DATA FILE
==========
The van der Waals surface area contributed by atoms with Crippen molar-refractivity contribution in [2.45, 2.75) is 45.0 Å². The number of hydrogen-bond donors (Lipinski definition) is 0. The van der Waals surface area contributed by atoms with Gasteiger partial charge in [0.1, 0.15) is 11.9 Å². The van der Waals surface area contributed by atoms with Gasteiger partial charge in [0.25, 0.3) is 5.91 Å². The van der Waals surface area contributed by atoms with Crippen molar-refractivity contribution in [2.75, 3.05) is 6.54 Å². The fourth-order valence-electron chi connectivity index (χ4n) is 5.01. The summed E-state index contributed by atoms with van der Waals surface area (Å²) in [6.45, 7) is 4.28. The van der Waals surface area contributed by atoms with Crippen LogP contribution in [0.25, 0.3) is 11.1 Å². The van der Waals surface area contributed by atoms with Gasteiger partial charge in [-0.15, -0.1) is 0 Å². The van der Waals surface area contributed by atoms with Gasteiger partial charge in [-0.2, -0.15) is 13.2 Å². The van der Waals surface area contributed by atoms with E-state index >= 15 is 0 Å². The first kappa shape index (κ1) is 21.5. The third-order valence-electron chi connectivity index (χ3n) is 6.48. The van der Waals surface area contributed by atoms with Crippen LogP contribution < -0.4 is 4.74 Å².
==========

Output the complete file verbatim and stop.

The van der Waals surface area contributed by atoms with Crippen molar-refractivity contribution in [2.45, 2.75) is 45.0 Å². The number of hydrogen-bond donors (Lipinski definition) is 0. The van der Waals surface area contributed by atoms with Gasteiger partial charge in [0.1, 0.15) is 11.9 Å². The van der Waals surface area contributed by atoms with Gasteiger partial charge in [0.25, 0.3) is 5.91 Å². The van der Waals surface area contributed by atoms with Crippen molar-refractivity contribution in [2.75, 3.05) is 6.54 Å². The fourth-order valence-electron chi connectivity index (χ4n) is 5.01. The summed E-state index contributed by atoms with van der Waals surface area (Å²) in [6.45, 7) is 4.28. The van der Waals surface area contributed by atoms with Crippen LogP contribution in [0.25, 0.3) is 11.1 Å². The van der Waals surface area contributed by atoms with Gasteiger partial charge in [-0.15, -0.1) is 0 Å². The van der Waals surface area contributed by atoms with Gasteiger partial charge in [-0.2, -0.15) is 13.2 Å². The van der Waals surface area contributed by atoms with E-state index >= 15 is 0 Å². The first kappa shape index (κ1) is 21.5. The third-order valence-electron chi connectivity index (χ3n) is 6.48. The van der Waals surface area contributed by atoms with Crippen LogP contribution < -0.4 is 4.74 Å².